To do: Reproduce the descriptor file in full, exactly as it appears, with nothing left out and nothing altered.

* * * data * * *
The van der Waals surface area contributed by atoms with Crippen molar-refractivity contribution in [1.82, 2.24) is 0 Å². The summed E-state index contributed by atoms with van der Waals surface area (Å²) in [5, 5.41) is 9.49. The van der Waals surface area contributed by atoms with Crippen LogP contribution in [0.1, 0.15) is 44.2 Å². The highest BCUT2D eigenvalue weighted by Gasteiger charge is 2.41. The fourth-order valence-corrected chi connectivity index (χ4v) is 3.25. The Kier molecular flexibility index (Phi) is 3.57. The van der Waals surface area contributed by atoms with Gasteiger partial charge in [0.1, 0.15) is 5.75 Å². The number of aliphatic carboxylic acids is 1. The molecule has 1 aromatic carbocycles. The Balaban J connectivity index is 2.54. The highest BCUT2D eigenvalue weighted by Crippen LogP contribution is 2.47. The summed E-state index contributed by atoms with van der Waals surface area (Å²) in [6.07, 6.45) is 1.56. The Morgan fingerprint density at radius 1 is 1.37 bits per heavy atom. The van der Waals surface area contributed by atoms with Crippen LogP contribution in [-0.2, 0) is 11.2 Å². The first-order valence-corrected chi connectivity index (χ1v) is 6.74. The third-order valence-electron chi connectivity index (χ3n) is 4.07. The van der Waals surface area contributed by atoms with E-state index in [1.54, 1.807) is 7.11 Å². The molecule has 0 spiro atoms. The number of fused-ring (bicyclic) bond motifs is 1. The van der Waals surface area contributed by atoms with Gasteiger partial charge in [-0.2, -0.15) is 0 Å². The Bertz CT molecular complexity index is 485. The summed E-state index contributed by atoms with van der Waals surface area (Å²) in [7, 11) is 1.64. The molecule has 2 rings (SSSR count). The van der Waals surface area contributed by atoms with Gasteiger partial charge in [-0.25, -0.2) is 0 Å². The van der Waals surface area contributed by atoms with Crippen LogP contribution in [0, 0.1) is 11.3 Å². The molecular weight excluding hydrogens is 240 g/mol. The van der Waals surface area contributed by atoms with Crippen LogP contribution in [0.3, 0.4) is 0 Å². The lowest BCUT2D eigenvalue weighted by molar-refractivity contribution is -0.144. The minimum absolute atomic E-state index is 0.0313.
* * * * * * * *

The van der Waals surface area contributed by atoms with Crippen molar-refractivity contribution in [1.82, 2.24) is 0 Å². The summed E-state index contributed by atoms with van der Waals surface area (Å²) in [5, 5.41) is 9.49. The van der Waals surface area contributed by atoms with Crippen LogP contribution in [0.1, 0.15) is 44.2 Å². The highest BCUT2D eigenvalue weighted by Gasteiger charge is 2.41. The fourth-order valence-corrected chi connectivity index (χ4v) is 3.25. The Kier molecular flexibility index (Phi) is 3.57. The van der Waals surface area contributed by atoms with Gasteiger partial charge in [0.1, 0.15) is 5.75 Å². The number of aliphatic carboxylic acids is 1. The molecule has 1 aromatic carbocycles. The Balaban J connectivity index is 2.54. The highest BCUT2D eigenvalue weighted by Crippen LogP contribution is 2.47. The summed E-state index contributed by atoms with van der Waals surface area (Å²) in [6.07, 6.45) is 1.56. The Morgan fingerprint density at radius 1 is 1.37 bits per heavy atom. The van der Waals surface area contributed by atoms with Crippen LogP contribution in [-0.2, 0) is 11.2 Å². The first-order valence-corrected chi connectivity index (χ1v) is 6.74. The third-order valence-electron chi connectivity index (χ3n) is 4.07. The van der Waals surface area contributed by atoms with E-state index in [1.54, 1.807) is 7.11 Å². The molecule has 0 spiro atoms. The number of fused-ring (bicyclic) bond motifs is 1. The van der Waals surface area contributed by atoms with Gasteiger partial charge in [-0.2, -0.15) is 0 Å². The Bertz CT molecular complexity index is 485. The summed E-state index contributed by atoms with van der Waals surface area (Å²) in [7, 11) is 1.64. The molecule has 2 rings (SSSR count). The van der Waals surface area contributed by atoms with Gasteiger partial charge in [-0.25, -0.2) is 0 Å². The van der Waals surface area contributed by atoms with Crippen LogP contribution in [0, 0.1) is 11.3 Å². The molecular weight excluding hydrogens is 240 g/mol. The van der Waals surface area contributed by atoms with Crippen LogP contribution in [0.3, 0.4) is 0 Å². The lowest BCUT2D eigenvalue weighted by molar-refractivity contribution is -0.144. The minimum absolute atomic E-state index is 0.0313.